How tech trends in 2016 will advance lives


Tech group’s chief economist predicts the gadget trends that will change our lives

The 2016 International Consumer Electronics Show kicked off, at least for the press, with an analysis of the trends that are driving the tech universe.

Shawn Dubravac, chief economist of the Consumer Technology Association, the trade group that puts on CES (held this week in Las Vegas), said that for the second year in a row gadget makers are focusing on what’s technologically meaningful, not just what is technologically possible. They are not just doing tech for tech’s sake; they’re giving more thought to how tech fits into our lives, he said.

The big trends this year include “ambient sensors,” aggregated learning, and the maturing of nascent technologies. This year, about 51 percent of revenue in the consumer electronics industry is coming from established categories like TVs, computers, smartphones, and tablets. In the future, these categories will account for less than half, as new tech categories like wearables, drones, robotics, and other categories take off.

Dubravac said that a decade ago we were using motion-sensing accelerometers to sense air bag deployments. Now the accelerometer is built into every smartphone. You can now use motion sensors to monitor your baby, for example.

“We have switched to an array of sensors that are continuously monitoring,” Dubravac said.

There are now smart dishwashers from Whirlpool and other appliance makers that fit in with the larger environment of the Internet-connected kitchen.

Shawn Dubravac, chief economist of the Consumer Technology Association.

Above: Shawn Dubravac, chief economist of the Consumer Technology Association.

“You empower environments, setting a dishwasher to run at a time when the energy costs are lower or when you are away from home,” he explained.

The “ambient sensors” in our lives will monitor our responses to content. Your TV, smartphone, and other devices will gather feedback, via their sensors, on how you are responding while using gadgets.

“These technologies will impact every single job out there, every one of us,” he predicted.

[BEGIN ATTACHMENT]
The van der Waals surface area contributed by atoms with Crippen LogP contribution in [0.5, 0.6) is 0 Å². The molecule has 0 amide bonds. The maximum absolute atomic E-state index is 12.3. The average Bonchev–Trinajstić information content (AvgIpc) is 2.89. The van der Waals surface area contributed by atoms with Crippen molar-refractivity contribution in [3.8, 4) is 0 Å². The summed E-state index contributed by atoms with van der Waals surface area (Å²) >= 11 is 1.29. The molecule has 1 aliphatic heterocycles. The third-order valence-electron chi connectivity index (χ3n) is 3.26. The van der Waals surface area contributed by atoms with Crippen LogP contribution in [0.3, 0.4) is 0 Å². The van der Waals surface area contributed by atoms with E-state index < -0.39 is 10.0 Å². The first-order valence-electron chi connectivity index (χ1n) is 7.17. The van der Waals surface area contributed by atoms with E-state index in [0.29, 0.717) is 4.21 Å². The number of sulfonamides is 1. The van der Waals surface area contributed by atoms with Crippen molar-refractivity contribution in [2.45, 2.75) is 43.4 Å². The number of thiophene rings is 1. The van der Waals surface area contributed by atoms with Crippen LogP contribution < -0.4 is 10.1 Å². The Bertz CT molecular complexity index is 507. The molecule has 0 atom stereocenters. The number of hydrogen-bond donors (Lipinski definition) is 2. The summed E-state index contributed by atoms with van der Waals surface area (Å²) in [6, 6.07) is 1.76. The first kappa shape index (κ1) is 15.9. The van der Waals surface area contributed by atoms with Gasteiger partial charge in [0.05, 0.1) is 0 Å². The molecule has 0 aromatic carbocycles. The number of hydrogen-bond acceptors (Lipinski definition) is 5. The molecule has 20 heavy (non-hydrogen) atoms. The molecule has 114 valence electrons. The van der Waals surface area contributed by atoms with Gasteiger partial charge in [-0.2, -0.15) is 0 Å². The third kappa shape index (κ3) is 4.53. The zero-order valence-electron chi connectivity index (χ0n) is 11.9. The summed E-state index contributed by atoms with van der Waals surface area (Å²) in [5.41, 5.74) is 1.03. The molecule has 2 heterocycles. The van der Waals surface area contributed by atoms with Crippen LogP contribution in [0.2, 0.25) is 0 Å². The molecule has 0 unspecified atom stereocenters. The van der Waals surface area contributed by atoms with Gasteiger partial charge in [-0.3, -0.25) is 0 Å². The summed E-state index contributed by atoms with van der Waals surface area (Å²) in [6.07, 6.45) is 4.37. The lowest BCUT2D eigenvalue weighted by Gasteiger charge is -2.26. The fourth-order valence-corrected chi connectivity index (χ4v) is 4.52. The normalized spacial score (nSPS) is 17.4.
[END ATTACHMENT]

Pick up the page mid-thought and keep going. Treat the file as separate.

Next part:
As for aggregated learning, Dubravac said that the data being collected can now be used to customize solutions for each person. It’s like how Netflix predicts what movies you will like based on what you’ve rated in the past.

“We are constantly recording this information,” Dubravac said. “We’ll also see how quickly technology advances when information is shared.”

Google’s self-driving fleet of cars, which are currently being tested, have already driven 1.6 million kilometers.

“That’s more than any of us will drive on our own,” Dubravac pointed out. “When it comes across a hazard, the self-driving  car will recognize that, all because it is sharing information across a whole fleet.”

Still, change will take time. He estimates a million self-driving cars a year will be sold by the year 2030, but that’s a long gestation.

Dubravac said the third big trend, the birth of nascent tech, includes things like virtual reality, noting that there’s now a whole ecosystem of content, hardware, and other categories that are driving it forward now.

“I see the potential for it as an immersive experience,” he said. “The implications for commercial technology are quite pronounced.”

He explained that, for instance, we’ll never book a trip on a cruise ship without first seeing what it’s like to visit the pool or walk through the corridors.

Wearables are another category that’s emerging from nascent growth into a real business, according to Dubravac. About 5 million are expected to sell this year. They’ll be joined by drones, which are expected to sell 2.9 million units this year. 3D printing is another new category, with 1,000 schools currently using them.

“It’s another 10 to 15 years before we see the full impact of it,” he said.

Dubravac also noted that smart homes have become a $1.2 billion market, and will be another driver of the overall tech market.

All Images Credit: Dean Takahashi

About Author

Dean Takahashi

Dean Takahashi is lead writer for GamesBeat at VentureBeat. He has been a tech journalist for more than 25 years, and he has covered games for 18 years. He has been at VentureBeat since 2008. Prior to that, he wrote for the San Jose Mercury News, the Red Herring, the Wall Street Journal, the Los Angeles Times, and the Dallas Times-Herald. He is the author of two books, "Opening the Xbox" and "The Xbox 360 Uncloaked." He organizes the annual GamesBeat and GamesBeat Summit conferences. He lives in the San Francisco Bay Area.

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